When journalists at the Indianapolis Star reviewed a survey on college mascots, they focused on the fourth most offensive on the list — Notre Dame’s leprechaun who cheers on the Fighting Irish.
The Star reached out to the university and asked for their response to the survey that asked 1,266 participants to rate 128 mascots at colleges and universities with NCAA Division 1 football teams in order of best, worst, sexiest, creepiest, and offensive.
The woke staff at the Star seized on the offensive category where the leprechaun came in fourth behind, in order, Osceola and Renegade of Florida State, the Aztec Warrior of San Diego State, and Vili the Warrior of the University of Hawaii at Manoa.
No matter that No. 1 Osceola and Renegade is endorsed by the Seminole tribe in Florida, and the third most offensive mascot, Vili the Warrior, was ditched by UHM a decade ago.
TALLAHASSEE, FL – OCTOBER 18: The mascot of the Florida State Seminoles during their game at Doak Campbell Stadium on October 18, 2014 in Tallahassee, Florida. (Photo by Streeter Lecka/Getty Images)
But Notre Dame didn’t cave in a statement it gave to the newspaper.
At Notre Dame, the university said that the Irish have been an important part of the school since its beginning and have played a key role in adopting the “Fighting Irish” name.
“Our symbols stand as celebratory representations of a genuine Irish heritage at Notre Dame, a heritage that we regard with respect, loyalty, and affection,” the statement said.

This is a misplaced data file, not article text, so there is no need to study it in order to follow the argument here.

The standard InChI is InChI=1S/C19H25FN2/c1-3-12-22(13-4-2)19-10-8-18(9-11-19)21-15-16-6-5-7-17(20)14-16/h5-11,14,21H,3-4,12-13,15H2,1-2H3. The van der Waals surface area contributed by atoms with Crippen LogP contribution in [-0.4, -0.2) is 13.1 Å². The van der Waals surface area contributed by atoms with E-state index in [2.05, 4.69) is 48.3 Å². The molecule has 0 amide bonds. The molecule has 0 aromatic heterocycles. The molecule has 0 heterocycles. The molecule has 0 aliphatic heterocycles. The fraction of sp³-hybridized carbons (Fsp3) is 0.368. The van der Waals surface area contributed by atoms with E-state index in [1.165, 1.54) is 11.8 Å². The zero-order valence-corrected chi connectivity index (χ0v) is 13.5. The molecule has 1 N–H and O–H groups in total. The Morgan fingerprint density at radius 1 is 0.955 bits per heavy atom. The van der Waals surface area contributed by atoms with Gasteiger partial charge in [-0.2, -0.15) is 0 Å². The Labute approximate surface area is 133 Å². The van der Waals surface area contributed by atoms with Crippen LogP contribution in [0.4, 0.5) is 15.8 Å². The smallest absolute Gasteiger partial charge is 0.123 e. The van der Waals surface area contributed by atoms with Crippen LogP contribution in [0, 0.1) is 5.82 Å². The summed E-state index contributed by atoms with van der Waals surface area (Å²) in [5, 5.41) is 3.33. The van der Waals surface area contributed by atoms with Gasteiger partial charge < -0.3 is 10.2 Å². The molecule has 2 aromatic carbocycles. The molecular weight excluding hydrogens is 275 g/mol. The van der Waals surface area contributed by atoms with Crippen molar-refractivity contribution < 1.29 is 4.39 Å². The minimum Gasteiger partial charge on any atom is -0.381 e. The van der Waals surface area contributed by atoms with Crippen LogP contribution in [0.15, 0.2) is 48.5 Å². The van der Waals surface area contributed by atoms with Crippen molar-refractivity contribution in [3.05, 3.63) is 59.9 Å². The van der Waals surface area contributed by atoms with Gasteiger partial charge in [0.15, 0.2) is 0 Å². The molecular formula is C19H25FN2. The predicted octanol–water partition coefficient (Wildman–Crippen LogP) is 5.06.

USA Today reported on more of Notre Dame’s response to the survey inquiry:
Notre Dame said its nickname, Fighting Irish, began as a term used by other schools to mock its athletic teams. At the time, anti-Catholicism and anti-immigrant sentiments were strong. Because Notre Dame was largely populated by ethnic Catholics – mostly Irish, but also Germans, Italians and Poles – the university was a natural target for ethnic slurs, it said.
At one football game in 1899, Northwestern students chanted “Kill the fighting Irish,” Notre Dame said.
As the school’s football team gained national prominence in the early 1900s, journalists began to use the ‘fighting Irish’ phrase in their stories. ‘Soon, Notre Dame supporters took it up, turning what once was an epithet into an ‘in-your-face’ expression of triumph,’ the university said.
The Fighting Irish nickname was made official in 1927.
As for the leprechaun, Notre Dame said it is “symbolic of the Fighting Irish and intentionally a caricature,” adding the English used the leprechaun as a disparaging symbol of Irish people.
LAS VEGAS, NV – MARCH 13: The San Diego State Aztecs mascot Aztec Warrior cheers during a semifinal game of the Mountain West Conference basketball tournament against the Colorado State Rams at the Thomas & Mack Center on March 13, 2015 in Las Vegas, Nevada. (Photo by David Becker/Getty Images)
“Irish-Americans — including those at Notre Dame — again have turned back on former oppressors as a sign of celebration and triumph,” the university wrote in the statement. “In both the upraised fists of the leprechaun mascot and the use of the word ‘fighting,’ the intent is to recognize the determination of the Irish people and, symbolically, the university’s athletes.”